Police officers all wear the same uniform, so the public often paints them with the same brush.
But imagine what it’s like being gay, lesbian, trans—anything beyond straight—and being a cop. Because it’s not as though police, historically, have treated people in the LGBTQ community well.
Talk to people in Las Vegas who were part of the first Pride parade decades ago, and some will remember being harassed by the very police who were supposed to be there to protect them.
In fact, Pride month stems in large part from anger at police for their treatment of the LGBTQ community.
Still, change does happen.
LGBTQ police in local departments in Southern Nevada will tell you they are, perhaps, more welcomed by their departments than they are by the LGBTQ community at large.
Las Vegas police have been at the forefront of that change. In 2012, the department its LGBTQ Recruitment Council. The council was designed to improve diversity and inclusion within the department.
Michelle Tavarez, a captain, and Mike Thiele, a traffic intervention officer with LVMPD, are both on the council.
"It hasn't always been rainbows and butterflies in our agency," said Tavarez, noting a big change happened after the Pulse nightclub shooting.
In recruitment events, she said they speak "open and honestly" about the department's past. But, "it doesn't happen like that anymore."
Thiele said knowing your own adversity, you're able to share that experience in policing and understand why someone would be hesitant or afraid of law enforcement.
"When I first started dating the first guy that I actually was out with, my squad knew, but I wasn't out to the squad, and the squad literally -- we were out on a call afterwards. They were like, 'Hey, Mike, it's okay. We know. And we love it. We want you to bring your boyfriend to our gatherings, don't hide who you are.' And I think if people understand that, if you give a little bit of trust, you're gonna get a lot of trust and a lot of open back, versus closing off," Thiele said.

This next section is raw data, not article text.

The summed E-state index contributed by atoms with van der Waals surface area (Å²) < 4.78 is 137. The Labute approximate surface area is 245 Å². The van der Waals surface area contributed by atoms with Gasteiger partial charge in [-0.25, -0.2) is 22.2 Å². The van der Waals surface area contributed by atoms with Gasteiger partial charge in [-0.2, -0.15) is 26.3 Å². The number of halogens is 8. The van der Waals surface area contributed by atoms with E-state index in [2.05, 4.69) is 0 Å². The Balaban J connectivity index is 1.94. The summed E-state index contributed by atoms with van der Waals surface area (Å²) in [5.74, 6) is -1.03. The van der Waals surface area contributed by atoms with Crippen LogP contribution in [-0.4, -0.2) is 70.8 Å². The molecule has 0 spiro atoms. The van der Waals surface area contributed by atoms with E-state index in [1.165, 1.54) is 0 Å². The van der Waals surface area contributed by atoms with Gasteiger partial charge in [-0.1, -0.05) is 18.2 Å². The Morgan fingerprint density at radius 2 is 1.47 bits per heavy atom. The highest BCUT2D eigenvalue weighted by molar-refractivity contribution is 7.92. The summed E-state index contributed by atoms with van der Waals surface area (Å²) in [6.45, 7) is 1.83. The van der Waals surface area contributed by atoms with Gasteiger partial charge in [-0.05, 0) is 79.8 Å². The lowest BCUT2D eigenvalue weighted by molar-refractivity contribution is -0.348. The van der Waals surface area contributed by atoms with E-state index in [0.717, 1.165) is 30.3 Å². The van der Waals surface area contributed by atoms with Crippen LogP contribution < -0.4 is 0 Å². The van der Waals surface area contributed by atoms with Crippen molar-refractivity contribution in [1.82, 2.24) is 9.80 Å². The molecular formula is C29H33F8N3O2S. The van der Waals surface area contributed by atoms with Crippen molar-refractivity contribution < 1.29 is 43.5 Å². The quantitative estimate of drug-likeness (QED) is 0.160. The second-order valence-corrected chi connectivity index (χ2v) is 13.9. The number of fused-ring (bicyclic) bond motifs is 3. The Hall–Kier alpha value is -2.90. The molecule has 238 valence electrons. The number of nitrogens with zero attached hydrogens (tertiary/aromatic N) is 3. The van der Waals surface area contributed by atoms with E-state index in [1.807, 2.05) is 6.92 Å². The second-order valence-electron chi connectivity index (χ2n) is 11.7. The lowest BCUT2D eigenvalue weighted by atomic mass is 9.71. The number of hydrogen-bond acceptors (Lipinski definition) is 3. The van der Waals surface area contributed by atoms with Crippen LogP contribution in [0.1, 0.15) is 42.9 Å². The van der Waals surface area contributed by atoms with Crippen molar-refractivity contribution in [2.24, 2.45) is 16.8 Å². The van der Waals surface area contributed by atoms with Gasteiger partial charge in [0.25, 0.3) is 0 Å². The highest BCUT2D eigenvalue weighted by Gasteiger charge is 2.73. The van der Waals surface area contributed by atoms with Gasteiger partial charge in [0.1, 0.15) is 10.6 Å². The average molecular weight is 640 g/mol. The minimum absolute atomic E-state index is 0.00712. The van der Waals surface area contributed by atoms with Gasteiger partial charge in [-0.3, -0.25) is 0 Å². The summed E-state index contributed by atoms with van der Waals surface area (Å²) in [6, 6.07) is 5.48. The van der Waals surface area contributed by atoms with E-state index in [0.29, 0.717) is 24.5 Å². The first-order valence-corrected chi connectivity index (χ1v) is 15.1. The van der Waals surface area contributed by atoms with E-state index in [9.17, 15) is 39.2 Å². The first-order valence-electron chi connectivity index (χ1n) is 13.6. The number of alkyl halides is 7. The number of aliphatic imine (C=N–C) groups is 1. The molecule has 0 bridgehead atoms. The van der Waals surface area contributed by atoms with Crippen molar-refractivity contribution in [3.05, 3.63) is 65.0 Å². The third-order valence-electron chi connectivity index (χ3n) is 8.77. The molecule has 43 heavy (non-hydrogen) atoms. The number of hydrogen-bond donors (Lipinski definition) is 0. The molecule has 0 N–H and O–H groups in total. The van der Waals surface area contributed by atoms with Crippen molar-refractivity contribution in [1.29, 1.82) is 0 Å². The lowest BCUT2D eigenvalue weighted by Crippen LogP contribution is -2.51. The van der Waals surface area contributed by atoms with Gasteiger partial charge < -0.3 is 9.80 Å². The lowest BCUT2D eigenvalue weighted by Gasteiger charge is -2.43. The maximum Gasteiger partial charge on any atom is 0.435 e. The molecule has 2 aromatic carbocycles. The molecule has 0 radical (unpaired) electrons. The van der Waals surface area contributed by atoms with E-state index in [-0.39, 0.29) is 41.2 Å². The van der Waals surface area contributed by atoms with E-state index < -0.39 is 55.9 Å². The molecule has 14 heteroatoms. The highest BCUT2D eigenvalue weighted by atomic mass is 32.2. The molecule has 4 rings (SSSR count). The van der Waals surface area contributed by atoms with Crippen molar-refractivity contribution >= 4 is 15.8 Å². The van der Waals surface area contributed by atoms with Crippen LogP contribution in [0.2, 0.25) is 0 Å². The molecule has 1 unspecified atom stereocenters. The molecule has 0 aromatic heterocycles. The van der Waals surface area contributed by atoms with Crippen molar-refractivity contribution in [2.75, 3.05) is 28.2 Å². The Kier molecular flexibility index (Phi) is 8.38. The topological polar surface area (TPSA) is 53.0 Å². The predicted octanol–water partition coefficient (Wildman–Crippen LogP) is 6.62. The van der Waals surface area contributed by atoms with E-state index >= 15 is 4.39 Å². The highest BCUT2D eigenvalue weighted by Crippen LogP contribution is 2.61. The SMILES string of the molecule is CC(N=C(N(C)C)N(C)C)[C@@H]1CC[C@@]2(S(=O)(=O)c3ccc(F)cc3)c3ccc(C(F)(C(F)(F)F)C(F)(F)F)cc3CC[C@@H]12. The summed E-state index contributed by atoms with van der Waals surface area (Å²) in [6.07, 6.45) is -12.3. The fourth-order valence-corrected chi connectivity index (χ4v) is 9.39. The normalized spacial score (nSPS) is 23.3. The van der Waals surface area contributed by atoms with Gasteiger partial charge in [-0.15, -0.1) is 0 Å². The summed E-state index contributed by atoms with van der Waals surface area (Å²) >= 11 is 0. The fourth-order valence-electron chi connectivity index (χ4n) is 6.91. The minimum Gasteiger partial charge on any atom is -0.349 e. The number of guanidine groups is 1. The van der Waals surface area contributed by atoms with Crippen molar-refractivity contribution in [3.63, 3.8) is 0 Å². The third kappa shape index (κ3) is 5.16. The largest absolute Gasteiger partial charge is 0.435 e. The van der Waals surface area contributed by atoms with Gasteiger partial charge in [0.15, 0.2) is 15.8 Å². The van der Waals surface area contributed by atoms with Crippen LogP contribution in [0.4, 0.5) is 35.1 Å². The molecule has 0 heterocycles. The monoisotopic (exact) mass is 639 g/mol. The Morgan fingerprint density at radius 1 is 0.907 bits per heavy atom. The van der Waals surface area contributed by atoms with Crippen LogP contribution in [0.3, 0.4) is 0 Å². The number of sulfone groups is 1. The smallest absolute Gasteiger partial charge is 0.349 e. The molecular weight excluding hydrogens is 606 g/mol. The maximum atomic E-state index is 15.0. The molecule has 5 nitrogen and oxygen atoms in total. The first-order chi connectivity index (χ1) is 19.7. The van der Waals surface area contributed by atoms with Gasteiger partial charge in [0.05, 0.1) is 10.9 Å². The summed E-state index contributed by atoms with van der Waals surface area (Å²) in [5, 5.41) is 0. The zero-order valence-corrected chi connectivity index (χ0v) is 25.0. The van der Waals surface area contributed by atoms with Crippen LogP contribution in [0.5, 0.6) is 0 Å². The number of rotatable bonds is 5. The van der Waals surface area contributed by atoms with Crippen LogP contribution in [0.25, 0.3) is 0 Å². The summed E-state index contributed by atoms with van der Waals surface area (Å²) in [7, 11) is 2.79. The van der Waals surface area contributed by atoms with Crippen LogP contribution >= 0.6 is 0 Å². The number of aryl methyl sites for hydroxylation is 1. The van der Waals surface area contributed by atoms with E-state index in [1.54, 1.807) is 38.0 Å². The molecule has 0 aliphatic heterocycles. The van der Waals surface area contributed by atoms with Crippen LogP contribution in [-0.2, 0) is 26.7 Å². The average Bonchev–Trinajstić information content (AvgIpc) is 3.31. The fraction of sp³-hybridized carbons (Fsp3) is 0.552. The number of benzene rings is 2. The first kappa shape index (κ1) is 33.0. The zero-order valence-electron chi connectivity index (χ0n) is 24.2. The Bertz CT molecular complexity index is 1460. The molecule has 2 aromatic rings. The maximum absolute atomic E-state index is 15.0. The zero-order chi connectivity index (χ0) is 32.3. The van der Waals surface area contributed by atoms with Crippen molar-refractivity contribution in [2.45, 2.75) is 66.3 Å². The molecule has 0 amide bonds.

Alex Cuevas, the spokesperson for the North Las Vegas Police Department, came out to fellow officers in 2016, while he was still in the police academy. He said the courage to do so came from how he was raised.
It was an easy thing to do, to just say, 'This is who I am. This is what I do.'
He said it's a fragile, delicate subject, but it was rare for officers make it known Cuevas' sexuality made them uncomfortable.
"I wish everyone the best and want everyone to grow together. But if one thing about my personality and my being a human being makes someone uncomfortable for something so minuscule, then that's on them," he said.
Several officers have told KNPR they're accepted as a member of the LGBTQ community in the department, but not always as an officer in the gay community.
"A lot of times, I get a lot of flack for saying I'm a police officer," he said.
What do they say?
"That they're either afraid of me, that they're thinking that I'm going to kill them, or that I hate them. It's very disheartening to hear that from someone that I just had a great conversation with and just be making friends," Cuevas said.
Interactions like that are based on historical interactions between the community and police. Cuevas said he wanted to be the change.
"There're so many people out there within the community that will not report certain crimes, will not talk to officers, will not say anything. I want to be the change, I want to make sure that there's dialogue between the communities," he said.
He credits his parents, both former law enforcement, for their support.
While the North Las Vegas department doesn't have a recruiting effort similar to LVMPD's, they will be participating in the Pride event this October. For anyone interested in joining the department, NLVPD will have a recruiting booth at the event.
Michelle Tavarez, captain, Las Vegas Metropolitan Police Department; Mike Thiele, traffic intervention officer, Las Vegas Metropolitan Police Department; Alexander Cuevas, public information officer, North Las Vegas Police Department